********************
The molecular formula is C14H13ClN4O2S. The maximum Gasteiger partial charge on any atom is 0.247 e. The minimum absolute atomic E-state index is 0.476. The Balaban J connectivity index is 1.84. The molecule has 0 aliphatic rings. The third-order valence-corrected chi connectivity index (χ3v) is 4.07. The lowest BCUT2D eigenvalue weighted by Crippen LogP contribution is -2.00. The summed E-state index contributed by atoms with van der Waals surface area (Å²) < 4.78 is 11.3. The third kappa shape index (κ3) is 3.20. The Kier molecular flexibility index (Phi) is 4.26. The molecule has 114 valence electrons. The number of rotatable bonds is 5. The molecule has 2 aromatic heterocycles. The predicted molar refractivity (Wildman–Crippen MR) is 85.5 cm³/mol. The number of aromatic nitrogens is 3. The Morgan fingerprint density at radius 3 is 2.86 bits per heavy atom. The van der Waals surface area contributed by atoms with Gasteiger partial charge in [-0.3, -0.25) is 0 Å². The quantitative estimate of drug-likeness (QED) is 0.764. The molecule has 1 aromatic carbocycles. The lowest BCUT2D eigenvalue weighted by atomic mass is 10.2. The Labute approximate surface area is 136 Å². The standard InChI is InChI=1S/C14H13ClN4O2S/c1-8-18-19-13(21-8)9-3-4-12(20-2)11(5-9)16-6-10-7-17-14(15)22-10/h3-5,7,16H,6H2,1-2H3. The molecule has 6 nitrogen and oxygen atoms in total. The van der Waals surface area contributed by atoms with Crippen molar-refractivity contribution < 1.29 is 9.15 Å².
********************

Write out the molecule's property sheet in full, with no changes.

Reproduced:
The molecular formula is C14H13ClN4O2S. The maximum Gasteiger partial charge on any atom is 0.247 e. The minimum absolute atomic E-state index is 0.476. The Balaban J connectivity index is 1.84. The molecule has 0 aliphatic rings. The third-order valence-corrected chi connectivity index (χ3v) is 4.07. The lowest BCUT2D eigenvalue weighted by Crippen LogP contribution is -2.00. The summed E-state index contributed by atoms with van der Waals surface area (Å²) < 4.78 is 11.3. The third kappa shape index (κ3) is 3.20. The Kier molecular flexibility index (Phi) is 4.26. The molecule has 114 valence electrons. The number of rotatable bonds is 5. The molecule has 2 aromatic heterocycles. The predicted molar refractivity (Wildman–Crippen MR) is 85.5 cm³/mol. The number of aromatic nitrogens is 3. The Morgan fingerprint density at radius 3 is 2.86 bits per heavy atom. The van der Waals surface area contributed by atoms with Gasteiger partial charge in [-0.3, -0.25) is 0 Å². The quantitative estimate of drug-likeness (QED) is 0.764. The molecule has 1 aromatic carbocycles. The lowest BCUT2D eigenvalue weighted by atomic mass is 10.2. The Labute approximate surface area is 136 Å². The standard InChI is InChI=1S/C14H13ClN4O2S/c1-8-18-19-13(21-8)9-3-4-12(20-2)11(5-9)16-6-10-7-17-14(15)22-10/h3-5,7,16H,6H2,1-2H3. The molecule has 6 nitrogen and oxygen atoms in total. The van der Waals surface area contributed by atoms with Crippen molar-refractivity contribution < 1.29 is 9.15 Å².